Structural Engineering is a discipline that includes all the engineering knowledge related to the design of building. It is widely taught as a course in most architecture schools. Structural Engineering involves physics laws and empirical knowledge of the structural performance of different materials and geometries. “Structural engineers are trained to understand, predict, and calculate the stability, strength and rigidity of built structures for buildings and nonbuilding structures, to develop designs and integrate their design with that of other designers, and to supervise construction of projects on site. ”
“Structural engineers often specialize in particular fields, such as bridge engineering, building engineering, pipeline engineering, industrial structures, or special mechanical structures such as vehicles, ships or aircraft.” “Throughout ancient and medieval history most architectural design and construction was carried out by artisans, such as stone masons and carpenters, rising to the role of master builder.” “The physical sciences underlying structural engineering began to be understood in the Renaissance and have since developed into computer-based applications pioneered in the 1970s.”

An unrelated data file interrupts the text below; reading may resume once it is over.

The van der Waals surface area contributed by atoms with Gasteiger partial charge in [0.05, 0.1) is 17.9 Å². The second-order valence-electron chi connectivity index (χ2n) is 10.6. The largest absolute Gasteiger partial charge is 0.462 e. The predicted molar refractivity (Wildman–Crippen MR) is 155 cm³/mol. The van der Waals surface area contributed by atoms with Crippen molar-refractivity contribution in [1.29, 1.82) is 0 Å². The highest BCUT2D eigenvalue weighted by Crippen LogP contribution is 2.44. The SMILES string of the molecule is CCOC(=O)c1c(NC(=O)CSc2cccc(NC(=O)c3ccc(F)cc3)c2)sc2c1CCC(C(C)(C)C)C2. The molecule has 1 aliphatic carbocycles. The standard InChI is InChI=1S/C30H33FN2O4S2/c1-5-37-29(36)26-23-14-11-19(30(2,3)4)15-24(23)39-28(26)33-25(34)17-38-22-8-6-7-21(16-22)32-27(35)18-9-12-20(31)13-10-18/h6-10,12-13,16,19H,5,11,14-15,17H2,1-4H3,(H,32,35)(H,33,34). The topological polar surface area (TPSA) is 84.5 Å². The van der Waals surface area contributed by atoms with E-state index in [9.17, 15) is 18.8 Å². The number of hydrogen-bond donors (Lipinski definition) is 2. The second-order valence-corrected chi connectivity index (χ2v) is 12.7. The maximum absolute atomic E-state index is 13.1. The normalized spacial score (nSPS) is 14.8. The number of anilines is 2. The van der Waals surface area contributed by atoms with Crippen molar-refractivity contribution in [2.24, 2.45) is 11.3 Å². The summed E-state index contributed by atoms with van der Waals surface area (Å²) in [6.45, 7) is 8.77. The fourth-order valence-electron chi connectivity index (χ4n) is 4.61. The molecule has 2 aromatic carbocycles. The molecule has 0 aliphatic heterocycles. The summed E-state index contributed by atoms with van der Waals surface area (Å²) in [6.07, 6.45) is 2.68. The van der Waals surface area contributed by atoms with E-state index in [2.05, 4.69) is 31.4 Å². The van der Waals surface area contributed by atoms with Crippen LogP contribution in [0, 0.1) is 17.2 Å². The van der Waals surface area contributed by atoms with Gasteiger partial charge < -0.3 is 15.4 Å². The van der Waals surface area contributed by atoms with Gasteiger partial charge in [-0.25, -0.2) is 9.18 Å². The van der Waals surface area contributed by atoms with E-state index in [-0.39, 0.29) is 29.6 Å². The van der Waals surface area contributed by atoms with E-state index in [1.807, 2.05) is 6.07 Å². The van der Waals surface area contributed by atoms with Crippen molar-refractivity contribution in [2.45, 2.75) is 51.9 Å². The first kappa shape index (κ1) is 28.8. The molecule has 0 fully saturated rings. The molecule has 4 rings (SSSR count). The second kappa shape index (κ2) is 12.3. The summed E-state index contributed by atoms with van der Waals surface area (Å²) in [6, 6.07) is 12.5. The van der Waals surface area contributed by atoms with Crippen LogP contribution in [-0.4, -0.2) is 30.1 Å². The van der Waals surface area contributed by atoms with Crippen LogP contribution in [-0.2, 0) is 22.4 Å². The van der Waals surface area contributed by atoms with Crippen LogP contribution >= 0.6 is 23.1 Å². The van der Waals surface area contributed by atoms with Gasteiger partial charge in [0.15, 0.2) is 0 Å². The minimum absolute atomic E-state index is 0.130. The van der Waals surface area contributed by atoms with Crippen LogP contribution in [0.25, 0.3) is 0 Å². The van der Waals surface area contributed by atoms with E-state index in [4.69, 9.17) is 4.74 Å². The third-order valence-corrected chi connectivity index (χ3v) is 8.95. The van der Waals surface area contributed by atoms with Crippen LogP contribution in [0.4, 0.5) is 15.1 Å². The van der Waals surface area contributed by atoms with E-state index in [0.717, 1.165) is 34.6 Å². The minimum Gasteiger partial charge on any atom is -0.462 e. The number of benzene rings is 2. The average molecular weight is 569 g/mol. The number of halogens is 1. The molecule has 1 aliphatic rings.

Currently, there are many architecture firms and institutes investing a lot of resources and energy into the field of VR/AR. Most applications are designed as architectural space walk-throughs for facilitating architect-client communications. Interactive-wise, there are some interesting interior design tools for people to customize a virtual indoor space. However, AR/ VR education of structural engineering is a relatively under-explored research area.
From my perspective, the nature of structural engineering discipline involves physics knowledge (which can be calculated by mathematical equations like what have been explored in the AfterMath project) and empirical knowledge (involves predicting if certain actions like cracks will take place or not). It makes structural engineering education a perfect application area for AR-assisted design decision-making research.
– Related Work
Compared to virtual reality, augmented reality or mixed reality show greater potentials in construction projects. For example, employees at Gilbane Building Company, a commercial construction firm based in Rhode Island, now use HoloLens in construction sites. By overlaying the virtual models in the real site, you can look around and walk in the virtual design so you can check the pipelines and structures. It helps the company to notice real-world planning problems before building materials are wasted. ClayVision is an AR application that applied to urban scale. The system dynamically recognizes buildings in the city and transforms them into better-designed versions. It provides people with different experiences in the newly “elastic” city. Using a situated see-through display, HoloDesk allows users to manipulate virtual 3D models as if they are real objects. You can even use real object as a digital input to interact with the virtual models.